judiz
11-08-2011, 02:03 AM
I need a referral for every visit to the specialist, if I am lucky the referral will cover more than one visit, I don't mind talking about it, I see a rheumatologist for fibromyalgia every three months, and an endocrinologist for an underactive thyroid twice a year I am asking now to see an allergist for a skin rash I have had on and off for over thirty years, I've lost count how many dermatologists and allergists I have seen but the one I have an appointment with next week is suppose to be able to diagnose cases that no one else has been able to. I also have asthma and this allergist is a specialist in treating asthma as well.

I am waiting for my primary to call me, I have been his patient for 17 years and he knows I am not the type of person who likes to doctor hop. I am hoping he will instruct his staff to waive the need for a visit in my case as well as with other patients who have medical issues outside of needing a yearly checkup or a visit for the occassional cold or cough, I hope he tells his staff to just issue the referrals that I need. I have to see my rheumatolgist in December and I really do not want to go through this again.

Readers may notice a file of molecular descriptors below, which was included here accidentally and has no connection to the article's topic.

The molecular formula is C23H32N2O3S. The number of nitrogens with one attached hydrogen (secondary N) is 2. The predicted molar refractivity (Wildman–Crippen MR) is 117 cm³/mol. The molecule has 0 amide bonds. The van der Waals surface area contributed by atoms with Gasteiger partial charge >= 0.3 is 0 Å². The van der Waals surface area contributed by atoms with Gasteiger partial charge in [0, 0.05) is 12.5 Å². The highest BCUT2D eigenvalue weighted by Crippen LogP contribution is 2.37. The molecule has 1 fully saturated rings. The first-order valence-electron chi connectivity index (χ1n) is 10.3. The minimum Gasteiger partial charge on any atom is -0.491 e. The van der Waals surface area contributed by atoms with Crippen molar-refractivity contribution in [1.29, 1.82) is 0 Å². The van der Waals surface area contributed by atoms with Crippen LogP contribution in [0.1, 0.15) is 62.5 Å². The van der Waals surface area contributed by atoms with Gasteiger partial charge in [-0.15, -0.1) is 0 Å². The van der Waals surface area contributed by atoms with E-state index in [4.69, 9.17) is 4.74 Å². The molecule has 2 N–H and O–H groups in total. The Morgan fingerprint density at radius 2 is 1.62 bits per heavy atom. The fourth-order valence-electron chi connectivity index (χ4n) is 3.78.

nubka
11-08-2011, 02:09 AM
Of course it's true for you, I certainly didn't mean to question that. Your original post just identified TriCare, that's what I meant.

Tricare Standard sounds pretty great since you don't need a referral to see a specialist - lucky!! We pay $480.00 a year in premiums. Co-pays are $12.00 for an office visit, and $9.00 for prescriptions. Is that a lot different from the standard plan?

judiz
11-08-2011, 02:20 AM
Under my Oxford plan, I pay $30.00 copay for my primary, $50.00 for a specialist and I pay 50% of my prescriptions. I have $1,000 a month deducted from my paycheck and I have a $2,000 deductible as well for in and out of network tests.

milanessa
11-08-2011, 02:22 AM
Tricare Standard sounds pretty great since you don't need a referral to see a specialist - lucky!! We pay $480.00 a year in premiums. Co-pays are $12.00 for an office visit, and $9.00 for prescriptions. Is that a lot different from the standard plan?